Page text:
C: the role of Christopher Wallace, better known as rapper Biggie Smalls, The Notorious B.I.G.
(SOUNDBITE OF SONG "JUICY")
NOTORIUS B: (Rapping) Living like without fear. Puttin' five karats in my baby girl's ear. Lunches, brunches, interviews by the pool. Consider the fool because I dropped out at high school. Stereotypes of a black male misunderstood and it's still all good.
: Biggie was killed in a drive-by shooting 10 years ago. Producers have been trying to put his life story on the screen ever since, but they've faced some setbacks, including finding an actor who weighs more than 300 pounds and can rap. So they headed to New York City this weekend for an open casting call.
And NPR's Robert Smith stopped by.
ROBERT SMITH: Tank Nitty(ph) from Crown Heights, Brooklyn is at the very front of the audition line, and he's already in character.
TANK NITTY: (Rapping) This is ain't about money. I don't want to talk. If it ain't about a network, (unintelligible) broke. I don't want to discuss nothing at all.
SMITH: Tank never even glance his back at the 50 or so men behind him in line, even though they look just like him - the same (unintelligible) silhouette, same thug scowl and a dark sunglasses.
NITTY: Mama says you striptease, gets changed.
SMITH: But the other Biggie wannabes are all watching him rap. Behind him, Kenny Williams from the Bronx, says he won't be giving away his skills for free.
KENNY WILLIAMS: I'm saving up for the audition - too many Biggies out here.
SMITH: Oh, you don't want them to steal your style?
WILLIAMS: No doubt.
SMITH: I pull out my camera and he gives me the Biggies Smalls' glare.
WILLIAMS: I will never smile. Life's too serious.
SMITH: Oh, come on. You're smiling now. You could barely keep it down.
WILLIAMS: You got me. You got me.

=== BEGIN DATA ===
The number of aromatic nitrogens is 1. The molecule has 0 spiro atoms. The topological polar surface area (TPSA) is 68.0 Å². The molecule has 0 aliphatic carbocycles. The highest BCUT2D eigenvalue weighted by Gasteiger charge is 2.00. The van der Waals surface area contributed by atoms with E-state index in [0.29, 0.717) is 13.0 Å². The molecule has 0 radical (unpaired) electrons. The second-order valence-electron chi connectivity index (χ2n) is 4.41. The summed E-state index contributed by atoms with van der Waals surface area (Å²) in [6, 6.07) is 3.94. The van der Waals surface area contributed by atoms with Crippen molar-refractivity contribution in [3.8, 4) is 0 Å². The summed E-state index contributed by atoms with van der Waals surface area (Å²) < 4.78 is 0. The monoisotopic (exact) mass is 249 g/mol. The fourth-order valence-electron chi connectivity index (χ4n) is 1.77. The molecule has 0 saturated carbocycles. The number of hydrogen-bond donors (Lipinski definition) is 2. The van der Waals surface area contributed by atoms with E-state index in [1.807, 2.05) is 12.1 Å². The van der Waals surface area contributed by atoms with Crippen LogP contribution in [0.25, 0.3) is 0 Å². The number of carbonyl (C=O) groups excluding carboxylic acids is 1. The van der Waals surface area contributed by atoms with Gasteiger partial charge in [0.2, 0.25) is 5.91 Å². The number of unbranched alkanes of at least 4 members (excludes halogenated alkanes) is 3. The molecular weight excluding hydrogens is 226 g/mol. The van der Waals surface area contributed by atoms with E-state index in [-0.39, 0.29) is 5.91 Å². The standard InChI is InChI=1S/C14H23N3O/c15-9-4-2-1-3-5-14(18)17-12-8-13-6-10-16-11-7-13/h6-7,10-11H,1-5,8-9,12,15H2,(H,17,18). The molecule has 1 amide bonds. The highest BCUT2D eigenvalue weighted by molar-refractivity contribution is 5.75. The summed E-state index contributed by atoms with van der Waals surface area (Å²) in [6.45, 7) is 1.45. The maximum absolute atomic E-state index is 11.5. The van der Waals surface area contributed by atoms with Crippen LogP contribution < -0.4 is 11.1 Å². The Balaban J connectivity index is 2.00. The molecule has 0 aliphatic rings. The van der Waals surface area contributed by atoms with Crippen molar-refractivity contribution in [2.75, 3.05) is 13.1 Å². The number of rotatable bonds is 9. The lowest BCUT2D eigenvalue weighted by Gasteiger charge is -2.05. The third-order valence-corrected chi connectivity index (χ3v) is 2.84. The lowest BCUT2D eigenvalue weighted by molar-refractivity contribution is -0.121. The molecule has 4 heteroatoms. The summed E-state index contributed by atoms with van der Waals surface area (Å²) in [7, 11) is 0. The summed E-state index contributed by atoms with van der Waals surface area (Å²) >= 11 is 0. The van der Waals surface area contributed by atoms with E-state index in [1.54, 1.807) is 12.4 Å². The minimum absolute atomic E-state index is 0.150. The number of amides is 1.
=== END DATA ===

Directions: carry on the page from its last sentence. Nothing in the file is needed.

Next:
SMITH: It's not easy keeping up the face of a legend. Ten years after his death, Biggie Smalls is still a monumental figure in the hip-hop world. Part of it was dying young - 24 years old, with only a couple of albums out. But the men here say it's more than that.
Jermaine Hopkins, from Philly, says Biggie opened up the game for men of his size.
JERMAINE HOPKINS: He was a real strong influence on hip-hop, especially for us big guys - big dark-skinned dudes. He made us like we're the star.
SMITH: And then there was Biggie's loose easy style of rapping - often imitated, if not, quite equaled among this group.
HOPKINS: (Rapping) Who? I'm good to go, you know? Check, check. Who? Records we have all over the globe as the bottle in (unintelligible).
SMITH: He calls himself atomic bomb - fat, fly and sexy, he says, just like B.I.G.
HOPKINS: Pretty much, your swagger, your style, your delivery. You got to be confident.
(SOUNDBITE OF MUSIC)
SMITH: Most of the people here are in a T-shirts or track suits. But I see one of the gentlemen who is rocking a very, very fine suit. Sir what's your name?
RAY LOUISMA: Ray Louisma.
SMITH: Louisma didn't want to show off Biggie as a thug. Others here may admire the street savvy Biggie, the former drug dealer turned famous.
LOUISMA: Exactly. That's one yet small part of me at bigger and broader things out there.
SMITH: So you're - by dressing up like this, you're sort of the dream of Biggie?
LOUISMA: Exactly. Exactly, because there was all the dream when it came to Biggie, you know?
SMITH: Louisma started to smile, then quickly put back on a serious face. He says he practiced the look for hours in the mirror, and he wasn't going to let it drop for the audition.
Robert Smith, NPR News, New York.
: And you can get a look at some of the Biggie wannabes and hear more of them do their impressions at our Web site, npr.org.
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